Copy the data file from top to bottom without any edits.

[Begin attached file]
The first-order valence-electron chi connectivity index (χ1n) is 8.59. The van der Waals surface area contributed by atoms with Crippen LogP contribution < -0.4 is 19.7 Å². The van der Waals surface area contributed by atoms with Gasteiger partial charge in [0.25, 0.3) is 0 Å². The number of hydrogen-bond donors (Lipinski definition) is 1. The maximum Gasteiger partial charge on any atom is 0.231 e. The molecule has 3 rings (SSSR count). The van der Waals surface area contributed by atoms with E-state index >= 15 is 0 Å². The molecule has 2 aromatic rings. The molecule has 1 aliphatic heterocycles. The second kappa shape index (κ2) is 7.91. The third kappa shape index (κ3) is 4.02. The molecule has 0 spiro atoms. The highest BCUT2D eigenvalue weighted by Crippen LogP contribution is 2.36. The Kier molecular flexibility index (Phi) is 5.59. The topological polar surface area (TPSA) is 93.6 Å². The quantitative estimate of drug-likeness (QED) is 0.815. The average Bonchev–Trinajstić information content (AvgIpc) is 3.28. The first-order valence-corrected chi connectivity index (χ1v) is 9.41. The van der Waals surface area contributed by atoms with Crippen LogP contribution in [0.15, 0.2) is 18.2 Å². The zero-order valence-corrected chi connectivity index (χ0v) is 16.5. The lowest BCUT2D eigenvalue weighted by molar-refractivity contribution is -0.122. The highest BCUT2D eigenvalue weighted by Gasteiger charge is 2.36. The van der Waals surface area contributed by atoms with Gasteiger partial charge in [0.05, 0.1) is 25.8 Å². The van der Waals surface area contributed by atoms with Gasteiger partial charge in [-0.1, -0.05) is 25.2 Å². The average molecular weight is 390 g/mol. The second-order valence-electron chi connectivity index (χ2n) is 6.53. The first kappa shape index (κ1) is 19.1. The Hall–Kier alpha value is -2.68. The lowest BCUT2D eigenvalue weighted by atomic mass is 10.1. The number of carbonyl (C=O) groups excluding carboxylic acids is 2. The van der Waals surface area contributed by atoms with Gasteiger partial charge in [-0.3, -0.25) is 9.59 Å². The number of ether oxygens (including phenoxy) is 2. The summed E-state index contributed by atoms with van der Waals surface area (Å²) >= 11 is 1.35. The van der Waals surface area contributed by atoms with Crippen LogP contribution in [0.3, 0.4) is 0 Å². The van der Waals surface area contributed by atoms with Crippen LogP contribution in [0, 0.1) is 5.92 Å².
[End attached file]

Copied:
The first-order valence-electron chi connectivity index (χ1n) is 8.59. The van der Waals surface area contributed by atoms with Crippen LogP contribution < -0.4 is 19.7 Å². The van der Waals surface area contributed by atoms with Gasteiger partial charge in [0.25, 0.3) is 0 Å². The number of hydrogen-bond donors (Lipinski definition) is 1. The maximum Gasteiger partial charge on any atom is 0.231 e. The molecule has 3 rings (SSSR count). The van der Waals surface area contributed by atoms with E-state index >= 15 is 0 Å². The molecule has 2 aromatic rings. The molecule has 1 aliphatic heterocycles. The second kappa shape index (κ2) is 7.91. The third kappa shape index (κ3) is 4.02. The molecule has 0 spiro atoms. The highest BCUT2D eigenvalue weighted by Crippen LogP contribution is 2.36. The Kier molecular flexibility index (Phi) is 5.59. The topological polar surface area (TPSA) is 93.6 Å². The quantitative estimate of drug-likeness (QED) is 0.815. The average Bonchev–Trinajstić information content (AvgIpc) is 3.28. The first-order valence-corrected chi connectivity index (χ1v) is 9.41. The van der Waals surface area contributed by atoms with Crippen LogP contribution in [0.15, 0.2) is 18.2 Å². The zero-order valence-corrected chi connectivity index (χ0v) is 16.5. The lowest BCUT2D eigenvalue weighted by molar-refractivity contribution is -0.122. The highest BCUT2D eigenvalue weighted by Gasteiger charge is 2.36. The van der Waals surface area contributed by atoms with Gasteiger partial charge in [0.05, 0.1) is 25.8 Å². The van der Waals surface area contributed by atoms with Gasteiger partial charge in [-0.1, -0.05) is 25.2 Å². The average molecular weight is 390 g/mol. The second-order valence-electron chi connectivity index (χ2n) is 6.53. The first kappa shape index (κ1) is 19.1. The Hall–Kier alpha value is -2.68. The lowest BCUT2D eigenvalue weighted by atomic mass is 10.1. The number of carbonyl (C=O) groups excluding carboxylic acids is 2. The van der Waals surface area contributed by atoms with Gasteiger partial charge in [-0.3, -0.25) is 9.59 Å². The number of ether oxygens (including phenoxy) is 2. The summed E-state index contributed by atoms with van der Waals surface area (Å²) >= 11 is 1.35. The van der Waals surface area contributed by atoms with Crippen LogP contribution in [0.3, 0.4) is 0 Å². The van der Waals surface area contributed by atoms with Crippen LogP contribution in [0, 0.1) is 5.92 Å².